Surgeon praises technique that combines breast removal, reconstruction: ‘It’s a huge advance’

WILMINGTON, NC (WECT) - A surgeon is Wilmington is praising a procedure that allows a woman with breast cancer to have her breasts removed and replaced in a single operation, instead of two surgeries spread over the course of about a year.

“It’s a huge advance in the treatment of women with breast cancer,” said Charles Kays, DMD, MD. "It’s made this, as one woman once said, ‘This journey of misery a lot shorter and a lot more tolerable.’ "

Kays has been performing breast reconstructions since the 1990′s, and the operation continues to be the majority of his work.

Up until about two years ago, surgeons typically performed breast reconstruction in stages, Kays explained.

“It’s been two surgeries over about a nine to twelve month period,” said Kays. “The first surgery was the insertion of a tissue expander... After about nine or ten months, we would then take the patient back for a second surgery, where we remove the expander and place a permanent implant.”

With the newer procedure, immediate reconstruction, mastectomy and reconstruction are performed during the same surgery.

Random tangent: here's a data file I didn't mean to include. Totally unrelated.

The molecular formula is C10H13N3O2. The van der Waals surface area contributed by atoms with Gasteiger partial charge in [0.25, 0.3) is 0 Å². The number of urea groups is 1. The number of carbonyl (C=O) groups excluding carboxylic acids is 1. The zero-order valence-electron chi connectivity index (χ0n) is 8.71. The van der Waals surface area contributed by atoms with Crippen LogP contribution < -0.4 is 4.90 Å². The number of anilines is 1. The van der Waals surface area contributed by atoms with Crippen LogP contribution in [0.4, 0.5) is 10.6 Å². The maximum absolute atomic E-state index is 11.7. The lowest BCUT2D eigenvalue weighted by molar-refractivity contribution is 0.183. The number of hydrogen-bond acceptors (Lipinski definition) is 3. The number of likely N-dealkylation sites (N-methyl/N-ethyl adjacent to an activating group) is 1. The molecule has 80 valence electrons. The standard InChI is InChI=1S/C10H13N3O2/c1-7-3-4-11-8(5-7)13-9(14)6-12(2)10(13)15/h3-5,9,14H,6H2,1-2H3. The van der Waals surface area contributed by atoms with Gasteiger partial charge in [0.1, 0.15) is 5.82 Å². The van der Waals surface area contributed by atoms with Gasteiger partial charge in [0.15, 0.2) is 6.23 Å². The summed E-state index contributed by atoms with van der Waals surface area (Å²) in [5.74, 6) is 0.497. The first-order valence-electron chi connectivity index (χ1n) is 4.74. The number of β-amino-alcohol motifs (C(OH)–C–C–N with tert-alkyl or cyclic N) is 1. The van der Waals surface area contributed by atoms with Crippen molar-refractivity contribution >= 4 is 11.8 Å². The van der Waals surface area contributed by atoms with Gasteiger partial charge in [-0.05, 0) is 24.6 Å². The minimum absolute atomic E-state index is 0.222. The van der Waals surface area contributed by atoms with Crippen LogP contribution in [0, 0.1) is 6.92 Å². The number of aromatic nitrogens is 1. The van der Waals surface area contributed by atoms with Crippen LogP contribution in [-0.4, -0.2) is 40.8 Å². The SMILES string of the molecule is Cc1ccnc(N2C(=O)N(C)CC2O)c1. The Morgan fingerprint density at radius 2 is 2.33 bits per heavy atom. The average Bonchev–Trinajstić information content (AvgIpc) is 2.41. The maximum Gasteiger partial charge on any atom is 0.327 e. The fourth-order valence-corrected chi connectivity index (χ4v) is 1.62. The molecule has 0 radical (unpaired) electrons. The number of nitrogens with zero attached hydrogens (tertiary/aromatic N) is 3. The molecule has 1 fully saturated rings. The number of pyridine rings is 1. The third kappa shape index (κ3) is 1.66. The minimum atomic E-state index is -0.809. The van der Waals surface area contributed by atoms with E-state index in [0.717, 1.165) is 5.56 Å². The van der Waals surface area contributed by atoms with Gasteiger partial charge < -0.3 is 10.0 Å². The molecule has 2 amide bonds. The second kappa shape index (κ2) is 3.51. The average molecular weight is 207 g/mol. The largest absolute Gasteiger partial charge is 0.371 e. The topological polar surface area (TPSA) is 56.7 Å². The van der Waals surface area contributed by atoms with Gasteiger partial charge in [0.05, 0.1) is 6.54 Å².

“It’s been because of the addition of a device called the SPY, fluorescent imaging, and some donated human tissue,” Kays said.

MaryScott Wilson, one of Kay’s patients, had the immediate reconstruction performed on May 1, 2018 after being diagnosed with a serious form of breast cancer, stage 2 triple-negative.

“When I went to the hospital, I had two breasts,” said Wilson. “When I left the hospital the next day, I had two breasts. So I never felt unfeminine. I was able to leave feeling good about myself and know that I didn’t have to go through any more surgeries.”

Wilson, a nurse and mother of two, thought the worst when she was first diagnosed with breast cancer in November 2017.

“I had myself dead by Christmas last year,” said Wilson. Fortunately with chemotherapy, radiation, and the double mastectomy, Wilson stands healthy today.

The mother hopes that her 15-month-old daughter will know about her mother's strength.

“She will not remember this, and I’m glad she will not remember this, but I just want her to know that her mom fought for her, and she was my inspiration and she kept me going," Wilson said.

Wilson recommends the immediate reconstruction, as opposed to the staged operation, to other women who find themselves hearing the dreaded diagnosis of breast cancer.

“With the direct-to-implant, you go in as a woman feeling good and you leave as a woman feeling good,” Wilson said.

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